Mt.TerryFox_Hike_Group_Flash© Copyright – 2015 – Victoria Sports News

Thirty-four years ago, Terry Fox’s family attended a ceremony which included the naming of Mount Terry Fox as well as the placement of a plaque at the summit, to honour their late family member. They watched from the perspective of a helicopter. Sunday, September 6th, being the 35th anniversary of the Marathon of Hope, the Fox siblings Darrell, Fred and Judith organised a memorial hike to the summit as a tribute to their brother.

Community volunteers from the town of Valemount (population of 1018), along with guide David King met approximately 60 Terry Fox supporters and family at 6:00 AM along Hwy 5 just outside of town. One of those was Victoria’s Rob Reid, owner of Frontrunners Footwear. Reid organised the creation and placement of the statue of Terry Fox now located at the popular tourist monument called Mile 0 in Victoria.

“It was a clear crisp morning at four degrees. We were prepared for a 10 to 14-hour day in getting up to the summit and back down,” shared Reid. The summit is located at the height of 2,643-metres or 8,671 feet and the hike is a total of 18-kilometres return.

Darrell Fox cycled 350-kilometres on Friday from Kamloops to Valemount with six of his friends. Mount Terry Fox is located 21 kilometres west of Mount Robson and 10 kilometres north east of Valemount.

Mt.TerryFox_Hike_Reid_Flash
Rob Reid

Reid added, “Guides had done a check of the summit by helicopter the day before and warned that snow could be a challenge and reaching the actual monument would be too risky and time would not be on our side.”

For King and crew it was a six and a half hour trek up through the tree line, where there was plenty of scree and snow. “Poles were very useful at times in staying upright. Four and a half hours in we made it to a signal tour where a helicopter landed to do maintenance. The views of Mount Trudeau and the range were breathtaking,” added Reid.

“I only ended up waist deep in snow in one spot. Fred and Darrell kept up a good pace and young Brandon Jones, who rode with Darrell Friday acted as Sherpa with a Terry Fox flag to be planted at the summit. After six hours, 21 of us made it to the summit, where Darrell yelled “I am so happy “. We took time to sign a book, take photos, and plant the flag and rest for the return. Fred and I assembled the flag poles and everyone gathered rocks to hold it in place beside the cairn,” said Reid on describing the trek.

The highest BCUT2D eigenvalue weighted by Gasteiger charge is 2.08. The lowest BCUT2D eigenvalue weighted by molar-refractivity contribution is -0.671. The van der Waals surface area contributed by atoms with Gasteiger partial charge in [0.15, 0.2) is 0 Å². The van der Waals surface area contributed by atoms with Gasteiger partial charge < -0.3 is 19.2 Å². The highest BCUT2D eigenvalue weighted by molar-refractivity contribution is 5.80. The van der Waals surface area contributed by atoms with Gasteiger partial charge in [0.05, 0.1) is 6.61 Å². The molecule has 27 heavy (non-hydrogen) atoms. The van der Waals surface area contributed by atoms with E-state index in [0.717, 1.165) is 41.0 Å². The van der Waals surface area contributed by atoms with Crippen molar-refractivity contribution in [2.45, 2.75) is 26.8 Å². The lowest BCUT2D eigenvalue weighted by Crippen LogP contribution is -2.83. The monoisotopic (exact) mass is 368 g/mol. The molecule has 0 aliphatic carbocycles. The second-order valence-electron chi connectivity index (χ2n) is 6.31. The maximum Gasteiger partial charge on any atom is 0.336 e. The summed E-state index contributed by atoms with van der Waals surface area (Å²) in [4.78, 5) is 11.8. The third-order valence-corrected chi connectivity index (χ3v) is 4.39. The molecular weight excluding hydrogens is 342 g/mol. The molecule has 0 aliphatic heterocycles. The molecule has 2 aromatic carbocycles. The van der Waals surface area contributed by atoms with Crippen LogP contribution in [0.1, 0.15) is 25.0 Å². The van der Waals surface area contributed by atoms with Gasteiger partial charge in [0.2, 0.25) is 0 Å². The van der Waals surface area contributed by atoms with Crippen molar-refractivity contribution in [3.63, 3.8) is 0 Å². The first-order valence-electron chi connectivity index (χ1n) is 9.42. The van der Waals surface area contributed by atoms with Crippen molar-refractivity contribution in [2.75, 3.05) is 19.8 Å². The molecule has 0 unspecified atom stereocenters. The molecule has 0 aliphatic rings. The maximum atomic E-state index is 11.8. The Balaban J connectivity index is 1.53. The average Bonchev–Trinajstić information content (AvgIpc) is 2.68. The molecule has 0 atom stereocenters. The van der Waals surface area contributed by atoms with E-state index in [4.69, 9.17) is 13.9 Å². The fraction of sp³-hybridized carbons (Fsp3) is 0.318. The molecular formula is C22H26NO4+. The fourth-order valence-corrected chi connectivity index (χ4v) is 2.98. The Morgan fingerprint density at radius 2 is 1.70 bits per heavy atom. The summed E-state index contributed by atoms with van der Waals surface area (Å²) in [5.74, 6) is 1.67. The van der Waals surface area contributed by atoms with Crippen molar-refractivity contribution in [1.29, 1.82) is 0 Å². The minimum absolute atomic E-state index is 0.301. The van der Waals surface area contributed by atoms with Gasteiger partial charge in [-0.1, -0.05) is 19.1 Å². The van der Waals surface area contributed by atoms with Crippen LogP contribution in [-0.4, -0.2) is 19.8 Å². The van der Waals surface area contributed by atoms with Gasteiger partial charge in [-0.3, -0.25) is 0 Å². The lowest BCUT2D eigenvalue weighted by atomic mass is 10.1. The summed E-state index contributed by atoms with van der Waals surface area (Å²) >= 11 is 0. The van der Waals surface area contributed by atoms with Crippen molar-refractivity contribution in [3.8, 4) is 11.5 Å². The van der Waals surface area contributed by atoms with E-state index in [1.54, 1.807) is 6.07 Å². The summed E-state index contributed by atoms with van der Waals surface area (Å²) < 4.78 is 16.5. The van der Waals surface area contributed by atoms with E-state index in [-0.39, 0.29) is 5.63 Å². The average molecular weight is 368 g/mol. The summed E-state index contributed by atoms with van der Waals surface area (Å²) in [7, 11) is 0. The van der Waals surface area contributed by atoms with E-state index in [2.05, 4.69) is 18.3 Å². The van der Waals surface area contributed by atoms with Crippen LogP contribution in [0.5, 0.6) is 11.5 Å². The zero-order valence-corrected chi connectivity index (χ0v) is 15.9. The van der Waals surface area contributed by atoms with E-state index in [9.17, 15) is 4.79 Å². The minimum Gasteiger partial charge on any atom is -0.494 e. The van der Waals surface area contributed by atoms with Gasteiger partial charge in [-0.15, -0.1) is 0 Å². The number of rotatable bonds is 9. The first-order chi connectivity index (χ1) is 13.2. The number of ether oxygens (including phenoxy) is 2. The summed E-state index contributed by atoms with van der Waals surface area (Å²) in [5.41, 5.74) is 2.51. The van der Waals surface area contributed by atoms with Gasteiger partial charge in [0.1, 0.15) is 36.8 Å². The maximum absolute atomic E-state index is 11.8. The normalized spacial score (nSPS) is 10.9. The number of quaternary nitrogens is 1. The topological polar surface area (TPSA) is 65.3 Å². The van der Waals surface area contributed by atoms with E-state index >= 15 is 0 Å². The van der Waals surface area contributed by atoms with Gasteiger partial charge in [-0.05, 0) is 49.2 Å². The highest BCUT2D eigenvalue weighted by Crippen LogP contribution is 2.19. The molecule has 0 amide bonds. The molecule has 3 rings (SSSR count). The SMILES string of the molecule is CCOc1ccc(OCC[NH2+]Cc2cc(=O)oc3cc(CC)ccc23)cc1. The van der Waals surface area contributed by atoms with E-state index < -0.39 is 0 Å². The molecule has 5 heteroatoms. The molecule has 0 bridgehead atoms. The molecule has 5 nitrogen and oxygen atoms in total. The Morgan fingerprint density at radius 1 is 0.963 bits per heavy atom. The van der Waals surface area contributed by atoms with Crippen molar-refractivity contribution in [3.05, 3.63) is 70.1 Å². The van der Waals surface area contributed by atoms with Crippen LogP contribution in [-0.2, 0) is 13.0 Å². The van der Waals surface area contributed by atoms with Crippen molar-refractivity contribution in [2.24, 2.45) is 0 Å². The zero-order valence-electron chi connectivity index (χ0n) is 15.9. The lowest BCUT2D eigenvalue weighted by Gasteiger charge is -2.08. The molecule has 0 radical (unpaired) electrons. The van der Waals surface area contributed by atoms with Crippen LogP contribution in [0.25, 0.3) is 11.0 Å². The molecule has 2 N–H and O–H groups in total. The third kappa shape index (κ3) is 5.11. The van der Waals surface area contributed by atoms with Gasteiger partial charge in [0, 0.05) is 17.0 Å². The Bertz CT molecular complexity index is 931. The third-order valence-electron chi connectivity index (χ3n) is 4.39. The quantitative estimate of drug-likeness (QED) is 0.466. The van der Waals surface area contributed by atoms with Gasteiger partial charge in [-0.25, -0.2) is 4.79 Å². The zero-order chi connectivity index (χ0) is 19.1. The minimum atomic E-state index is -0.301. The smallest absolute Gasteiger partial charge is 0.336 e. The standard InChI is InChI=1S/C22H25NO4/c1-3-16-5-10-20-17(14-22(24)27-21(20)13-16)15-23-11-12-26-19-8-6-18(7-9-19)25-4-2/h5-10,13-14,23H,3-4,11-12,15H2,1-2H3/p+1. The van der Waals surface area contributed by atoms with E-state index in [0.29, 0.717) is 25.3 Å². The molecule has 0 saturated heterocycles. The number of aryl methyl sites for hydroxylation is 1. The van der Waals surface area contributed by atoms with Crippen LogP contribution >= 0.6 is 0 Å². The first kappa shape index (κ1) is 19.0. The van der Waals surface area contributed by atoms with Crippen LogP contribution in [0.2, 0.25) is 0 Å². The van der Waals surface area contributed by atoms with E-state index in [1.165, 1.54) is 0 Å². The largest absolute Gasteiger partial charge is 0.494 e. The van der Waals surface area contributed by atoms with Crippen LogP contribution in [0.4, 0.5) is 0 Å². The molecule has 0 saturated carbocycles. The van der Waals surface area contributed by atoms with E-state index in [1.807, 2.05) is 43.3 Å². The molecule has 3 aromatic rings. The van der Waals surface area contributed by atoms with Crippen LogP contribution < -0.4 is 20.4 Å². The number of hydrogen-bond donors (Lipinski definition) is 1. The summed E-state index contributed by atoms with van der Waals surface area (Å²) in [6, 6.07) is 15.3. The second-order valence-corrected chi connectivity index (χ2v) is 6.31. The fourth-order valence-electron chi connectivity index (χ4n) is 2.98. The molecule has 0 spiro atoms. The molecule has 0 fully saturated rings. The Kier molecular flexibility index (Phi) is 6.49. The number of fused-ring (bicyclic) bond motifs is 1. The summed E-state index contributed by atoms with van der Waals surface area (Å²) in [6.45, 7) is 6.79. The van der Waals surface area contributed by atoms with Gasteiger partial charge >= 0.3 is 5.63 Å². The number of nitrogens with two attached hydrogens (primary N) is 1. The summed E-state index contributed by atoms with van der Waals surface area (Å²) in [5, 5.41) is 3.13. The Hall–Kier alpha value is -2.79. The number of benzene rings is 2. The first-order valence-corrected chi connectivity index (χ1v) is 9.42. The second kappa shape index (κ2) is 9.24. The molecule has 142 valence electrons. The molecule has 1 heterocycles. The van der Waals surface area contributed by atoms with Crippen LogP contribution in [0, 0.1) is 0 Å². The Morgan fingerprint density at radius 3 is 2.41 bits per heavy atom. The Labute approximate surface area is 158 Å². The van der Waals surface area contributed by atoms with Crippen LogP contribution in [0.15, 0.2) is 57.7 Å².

Descending from the summit was a challenge for the crew as footing at times was poor. “Our energy stores needing a boost and we almost lost one hiker off of the rocky summits, so we needed to carefully traverse. Once we made the tree line, Leonard Scharbach, who was originally from Victoria now lives in Grand Prairie, Alberta along with Darrell, Brandon and I thought we would run the switchbacks down aiming for a 4:00 PM finish, we made it with six minutes to spare,” said Reid.

The trek for the front-running Frontrunner was six and half hours up and three and a half back down.

Laughing, Reid said, “After the run down the mountain, Brandon and I gave Darrell grief as he was unaware that his backpack had emptied out, leaving us behind picking up his random clothes and supplies.”

Reid added, “I would like to thank the Fox family for organising the event, especially Fred and his family.”Mt.TerryFox_Hike_Peak_Flash

Fox was diagnosed with osteosarcoma, a form of cancer, which resulted in his right leg being amputated. He embarked on a cross-country run on April 12, 1980 near St. John’s, N.L. to travel across the country to Victoria, BC. On Sept. 1, 1980, after running 5,375 kilometres, he was forced to stop near Thunder Bay, Ont., due to his health deteriorating. The cancer had returned and spread to his lungs. He passed away on June 28, 1981. He was just 22 years of age.

The annual Terry Fox Run is set for Sept. 20th. It will take place across Canada and many locations around the world including throughout Africa and the Americas and Asia Pacific. There are 760 Terry Fox Runs across Canada. To date, the runs have earned more than $650 million.

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